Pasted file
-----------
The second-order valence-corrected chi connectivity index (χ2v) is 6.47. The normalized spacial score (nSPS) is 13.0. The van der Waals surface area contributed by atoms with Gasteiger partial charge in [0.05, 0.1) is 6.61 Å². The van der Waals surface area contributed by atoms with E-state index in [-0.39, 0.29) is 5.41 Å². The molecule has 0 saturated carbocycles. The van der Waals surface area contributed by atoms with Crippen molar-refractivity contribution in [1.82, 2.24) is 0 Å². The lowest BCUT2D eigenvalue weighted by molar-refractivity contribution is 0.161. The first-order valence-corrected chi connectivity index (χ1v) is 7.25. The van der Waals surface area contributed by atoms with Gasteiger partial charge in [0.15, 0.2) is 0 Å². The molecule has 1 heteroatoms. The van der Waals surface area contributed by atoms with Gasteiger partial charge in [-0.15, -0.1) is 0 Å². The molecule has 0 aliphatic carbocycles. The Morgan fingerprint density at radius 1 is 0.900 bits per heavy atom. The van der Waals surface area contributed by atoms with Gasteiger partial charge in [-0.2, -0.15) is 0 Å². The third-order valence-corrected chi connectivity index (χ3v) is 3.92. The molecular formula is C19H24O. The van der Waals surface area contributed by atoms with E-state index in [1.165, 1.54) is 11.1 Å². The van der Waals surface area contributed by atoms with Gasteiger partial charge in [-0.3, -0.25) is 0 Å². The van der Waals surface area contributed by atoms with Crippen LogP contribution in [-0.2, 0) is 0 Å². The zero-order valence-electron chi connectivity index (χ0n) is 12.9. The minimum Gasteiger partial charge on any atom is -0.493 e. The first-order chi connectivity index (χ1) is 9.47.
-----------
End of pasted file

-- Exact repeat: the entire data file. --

The second-order valence-corrected chi connectivity index (χ2v) is 6.47. The normalized spacial score (nSPS) is 13.0. The van der Waals surface area contributed by atoms with Gasteiger partial charge in [0.05, 0.1) is 6.61 Å². The van der Waals surface area contributed by atoms with E-state index in [-0.39, 0.29) is 5.41 Å². The molecule has 0 saturated carbocycles. The van der Waals surface area contributed by atoms with Crippen molar-refractivity contribution in [1.82, 2.24) is 0 Å². The lowest BCUT2D eigenvalue weighted by molar-refractivity contribution is 0.161. The first-order valence-corrected chi connectivity index (χ1v) is 7.25. The van der Waals surface area contributed by atoms with Gasteiger partial charge in [0.15, 0.2) is 0 Å². The molecule has 1 heteroatoms. The van der Waals surface area contributed by atoms with Gasteiger partial charge in [-0.15, -0.1) is 0 Å². The molecule has 0 aliphatic carbocycles. The Morgan fingerprint density at radius 1 is 0.900 bits per heavy atom. The van der Waals surface area contributed by atoms with Gasteiger partial charge in [-0.2, -0.15) is 0 Å². The third-order valence-corrected chi connectivity index (χ3v) is 3.92. The molecular formula is C19H24O. The van der Waals surface area contributed by atoms with E-state index in [1.165, 1.54) is 11.1 Å². The van der Waals surface area contributed by atoms with Gasteiger partial charge in [-0.3, -0.25) is 0 Å². The van der Waals surface area contributed by atoms with Crippen LogP contribution in [-0.2, 0) is 0 Å². The zero-order valence-electron chi connectivity index (χ0n) is 12.9. The minimum Gasteiger partial charge on any atom is -0.493 e. The first-order chi connectivity index (χ1) is 9.47.